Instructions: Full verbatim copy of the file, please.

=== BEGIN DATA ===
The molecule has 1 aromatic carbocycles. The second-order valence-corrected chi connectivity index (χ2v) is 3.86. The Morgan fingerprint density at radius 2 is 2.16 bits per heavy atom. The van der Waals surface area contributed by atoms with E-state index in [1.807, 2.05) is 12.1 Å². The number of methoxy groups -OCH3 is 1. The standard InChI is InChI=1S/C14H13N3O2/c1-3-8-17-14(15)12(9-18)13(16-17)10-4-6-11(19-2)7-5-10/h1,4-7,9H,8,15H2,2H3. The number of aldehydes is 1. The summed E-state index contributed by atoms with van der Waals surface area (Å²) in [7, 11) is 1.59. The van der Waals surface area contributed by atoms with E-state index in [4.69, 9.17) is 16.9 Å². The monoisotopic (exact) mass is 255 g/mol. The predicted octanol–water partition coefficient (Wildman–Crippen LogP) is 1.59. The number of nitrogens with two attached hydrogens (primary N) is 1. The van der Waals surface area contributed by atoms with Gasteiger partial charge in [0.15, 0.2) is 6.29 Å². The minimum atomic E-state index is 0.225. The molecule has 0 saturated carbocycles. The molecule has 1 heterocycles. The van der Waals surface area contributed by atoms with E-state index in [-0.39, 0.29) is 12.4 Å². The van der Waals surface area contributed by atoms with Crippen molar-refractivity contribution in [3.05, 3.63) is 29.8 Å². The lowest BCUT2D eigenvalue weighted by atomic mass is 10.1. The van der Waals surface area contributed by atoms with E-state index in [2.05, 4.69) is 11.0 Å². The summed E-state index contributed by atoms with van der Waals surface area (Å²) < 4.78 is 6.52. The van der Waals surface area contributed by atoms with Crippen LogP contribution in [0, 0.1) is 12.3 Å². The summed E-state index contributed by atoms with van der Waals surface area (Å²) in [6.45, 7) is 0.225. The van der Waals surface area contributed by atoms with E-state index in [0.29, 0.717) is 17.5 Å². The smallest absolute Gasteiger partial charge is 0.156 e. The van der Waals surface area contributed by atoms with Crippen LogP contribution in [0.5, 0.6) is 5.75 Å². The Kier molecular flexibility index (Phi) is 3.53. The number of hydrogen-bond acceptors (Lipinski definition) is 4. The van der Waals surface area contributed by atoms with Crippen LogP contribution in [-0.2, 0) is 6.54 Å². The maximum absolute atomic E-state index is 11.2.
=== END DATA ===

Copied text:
The molecule has 1 aromatic carbocycles. The second-order valence-corrected chi connectivity index (χ2v) is 3.86. The Morgan fingerprint density at radius 2 is 2.16 bits per heavy atom. The van der Waals surface area contributed by atoms with E-state index in [1.807, 2.05) is 12.1 Å². The number of methoxy groups -OCH3 is 1. The standard InChI is InChI=1S/C14H13N3O2/c1-3-8-17-14(15)12(9-18)13(16-17)10-4-6-11(19-2)7-5-10/h1,4-7,9H,8,15H2,2H3. The number of aldehydes is 1. The summed E-state index contributed by atoms with van der Waals surface area (Å²) in [7, 11) is 1.59. The van der Waals surface area contributed by atoms with E-state index in [4.69, 9.17) is 16.9 Å². The monoisotopic (exact) mass is 255 g/mol. The predicted octanol–water partition coefficient (Wildman–Crippen LogP) is 1.59. The number of nitrogens with two attached hydrogens (primary N) is 1. The van der Waals surface area contributed by atoms with Gasteiger partial charge in [0.15, 0.2) is 6.29 Å². The minimum atomic E-state index is 0.225. The molecule has 0 saturated carbocycles. The molecule has 1 heterocycles. The van der Waals surface area contributed by atoms with E-state index in [-0.39, 0.29) is 12.4 Å². The van der Waals surface area contributed by atoms with Crippen molar-refractivity contribution in [3.05, 3.63) is 29.8 Å². The lowest BCUT2D eigenvalue weighted by atomic mass is 10.1. The van der Waals surface area contributed by atoms with E-state index in [2.05, 4.69) is 11.0 Å². The summed E-state index contributed by atoms with van der Waals surface area (Å²) < 4.78 is 6.52. The van der Waals surface area contributed by atoms with Crippen LogP contribution in [0, 0.1) is 12.3 Å². The summed E-state index contributed by atoms with van der Waals surface area (Å²) in [6.45, 7) is 0.225. The van der Waals surface area contributed by atoms with E-state index in [0.29, 0.717) is 17.5 Å². The smallest absolute Gasteiger partial charge is 0.156 e. The van der Waals surface area contributed by atoms with Crippen LogP contribution in [0.5, 0.6) is 5.75 Å². The Kier molecular flexibility index (Phi) is 3.53. The number of hydrogen-bond acceptors (Lipinski definition) is 4. The van der Waals surface area contributed by atoms with Crippen LogP contribution in [-0.2, 0) is 6.54 Å². The maximum absolute atomic E-state index is 11.2.